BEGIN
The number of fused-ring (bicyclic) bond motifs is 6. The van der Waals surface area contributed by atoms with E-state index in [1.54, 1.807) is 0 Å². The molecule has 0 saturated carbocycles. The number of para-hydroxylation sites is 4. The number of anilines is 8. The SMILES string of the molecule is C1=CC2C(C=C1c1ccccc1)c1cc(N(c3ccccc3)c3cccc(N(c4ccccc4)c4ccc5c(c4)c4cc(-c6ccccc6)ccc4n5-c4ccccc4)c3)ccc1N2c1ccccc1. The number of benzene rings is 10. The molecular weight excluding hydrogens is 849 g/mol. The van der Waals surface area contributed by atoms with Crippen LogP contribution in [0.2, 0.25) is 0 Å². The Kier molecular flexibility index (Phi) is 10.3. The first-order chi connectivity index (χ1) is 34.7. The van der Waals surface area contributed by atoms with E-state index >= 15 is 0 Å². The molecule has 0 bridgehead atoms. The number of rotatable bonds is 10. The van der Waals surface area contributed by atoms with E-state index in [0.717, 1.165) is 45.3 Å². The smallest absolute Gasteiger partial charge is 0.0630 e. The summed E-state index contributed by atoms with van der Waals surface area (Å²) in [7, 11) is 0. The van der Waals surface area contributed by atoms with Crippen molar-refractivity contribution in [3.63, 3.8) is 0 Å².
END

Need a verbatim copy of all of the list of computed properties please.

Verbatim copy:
The number of fused-ring (bicyclic) bond motifs is 6. The van der Waals surface area contributed by atoms with E-state index in [1.54, 1.807) is 0 Å². The molecule has 0 saturated carbocycles. The number of para-hydroxylation sites is 4. The number of anilines is 8. The SMILES string of the molecule is C1=CC2C(C=C1c1ccccc1)c1cc(N(c3ccccc3)c3cccc(N(c4ccccc4)c4ccc5c(c4)c4cc(-c6ccccc6)ccc4n5-c4ccccc4)c3)ccc1N2c1ccccc1. The number of benzene rings is 10. The molecular weight excluding hydrogens is 849 g/mol. The van der Waals surface area contributed by atoms with Crippen LogP contribution in [0.2, 0.25) is 0 Å². The Kier molecular flexibility index (Phi) is 10.3. The first-order chi connectivity index (χ1) is 34.7. The van der Waals surface area contributed by atoms with E-state index >= 15 is 0 Å². The molecule has 0 bridgehead atoms. The number of rotatable bonds is 10. The van der Waals surface area contributed by atoms with E-state index in [0.717, 1.165) is 45.3 Å². The smallest absolute Gasteiger partial charge is 0.0630 e. The summed E-state index contributed by atoms with van der Waals surface area (Å²) in [7, 11) is 0. The van der Waals surface area contributed by atoms with Crippen molar-refractivity contribution in [3.63, 3.8) is 0 Å².